Most of the vascular conditions Dr. Russell Lam treats in his Dallas office are the result of plaque build-up causing arteries to narrow. However, some conditions, such as May-Thurner Syndrome, are the result of the patient’s unique anatomy.
May-Thurner syndrome (MTS) is a vascular condition that occurs when the left iliac vein is compressed by the right iliac artery, causing the vein to narrow, which in some cases causes blood clots (deep vein thrombosis).
The pelvic artery lies on top of the pelvic vein and in some individuals the vein can become compressed between the artery and the spine. This condition is the result of the patient’s anatomy, rather than lifestyle factors. Patients are born with this syndrome.
Often patients have no symptoms of May-Thurner Syndrome, and are only diagnosed after they develop a blood clot (or deep vein thrombosis) in their pelvic region.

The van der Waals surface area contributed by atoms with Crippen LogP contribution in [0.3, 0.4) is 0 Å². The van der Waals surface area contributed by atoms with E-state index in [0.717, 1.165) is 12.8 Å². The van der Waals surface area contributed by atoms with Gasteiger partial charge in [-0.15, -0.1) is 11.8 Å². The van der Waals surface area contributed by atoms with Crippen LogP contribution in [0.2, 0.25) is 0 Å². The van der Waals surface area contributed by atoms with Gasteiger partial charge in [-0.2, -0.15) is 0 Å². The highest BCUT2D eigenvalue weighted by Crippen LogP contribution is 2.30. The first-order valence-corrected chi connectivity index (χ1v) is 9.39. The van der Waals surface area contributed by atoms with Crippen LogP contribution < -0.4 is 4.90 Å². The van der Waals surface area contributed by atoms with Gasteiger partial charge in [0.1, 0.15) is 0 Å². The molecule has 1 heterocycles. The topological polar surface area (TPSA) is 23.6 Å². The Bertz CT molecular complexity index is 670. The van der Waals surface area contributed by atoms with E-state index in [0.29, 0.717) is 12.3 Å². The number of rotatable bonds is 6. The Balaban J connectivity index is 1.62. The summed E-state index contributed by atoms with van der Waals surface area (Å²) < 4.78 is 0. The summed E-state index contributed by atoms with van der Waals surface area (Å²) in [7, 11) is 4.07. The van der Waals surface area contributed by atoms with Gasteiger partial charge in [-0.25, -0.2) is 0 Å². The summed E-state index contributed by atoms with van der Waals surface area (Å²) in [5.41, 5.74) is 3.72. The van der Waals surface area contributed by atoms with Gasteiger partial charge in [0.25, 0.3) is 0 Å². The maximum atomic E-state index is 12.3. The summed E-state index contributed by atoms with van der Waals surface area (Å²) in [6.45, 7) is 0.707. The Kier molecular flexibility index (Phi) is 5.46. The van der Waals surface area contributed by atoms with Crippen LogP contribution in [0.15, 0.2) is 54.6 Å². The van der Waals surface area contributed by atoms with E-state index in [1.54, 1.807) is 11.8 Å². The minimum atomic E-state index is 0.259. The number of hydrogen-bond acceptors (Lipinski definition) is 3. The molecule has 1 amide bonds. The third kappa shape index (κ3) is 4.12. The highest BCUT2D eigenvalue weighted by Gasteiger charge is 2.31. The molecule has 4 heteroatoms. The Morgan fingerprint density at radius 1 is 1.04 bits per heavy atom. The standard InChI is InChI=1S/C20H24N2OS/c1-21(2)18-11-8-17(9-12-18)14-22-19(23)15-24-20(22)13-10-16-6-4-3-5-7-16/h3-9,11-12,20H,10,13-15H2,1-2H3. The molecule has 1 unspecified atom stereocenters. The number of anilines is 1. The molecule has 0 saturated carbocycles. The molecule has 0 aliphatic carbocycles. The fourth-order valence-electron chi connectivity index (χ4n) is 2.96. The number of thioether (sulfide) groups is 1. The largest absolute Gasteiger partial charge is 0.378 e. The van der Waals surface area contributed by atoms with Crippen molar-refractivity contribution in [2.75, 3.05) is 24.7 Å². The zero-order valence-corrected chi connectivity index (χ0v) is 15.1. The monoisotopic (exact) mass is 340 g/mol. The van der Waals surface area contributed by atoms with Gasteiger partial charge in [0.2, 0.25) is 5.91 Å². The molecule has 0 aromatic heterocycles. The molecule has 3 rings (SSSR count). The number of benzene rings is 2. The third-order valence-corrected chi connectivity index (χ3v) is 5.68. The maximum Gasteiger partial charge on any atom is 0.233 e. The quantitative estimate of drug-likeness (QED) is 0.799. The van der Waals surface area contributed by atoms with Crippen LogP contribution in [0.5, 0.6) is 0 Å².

Symptoms of a pelvic blood clot include:
- Pain (sometimes also in the lower back)
- Discoloration (bluish, slightly purplish or reddish)
May-Thurner can be diagnosed using an imaging technique known as Magnetic Resonance Venography (MRV). The MRV uses the same machine as an MRI, but uses special software that allows physicians to visualize blood flow through the vascular system.
If a patient is diagnosed with May-Thurner Syndrome, Dr. Lam will work with him or her to determine the best way to treat existing blood clots and prevent future clots.
Treatment typically includes prescribing blood thinners and placing venous stents to widen the pelvic vein.
To schedule a consultation with Dr. Lam in Dallas call 214-345-4160 or click here to request an appointment online.
The information contained in this article is not intended to be used as a substitute for medical advice. Patient results will vary based on risk factors, age, disease and medical history and are not guaranteed in any way.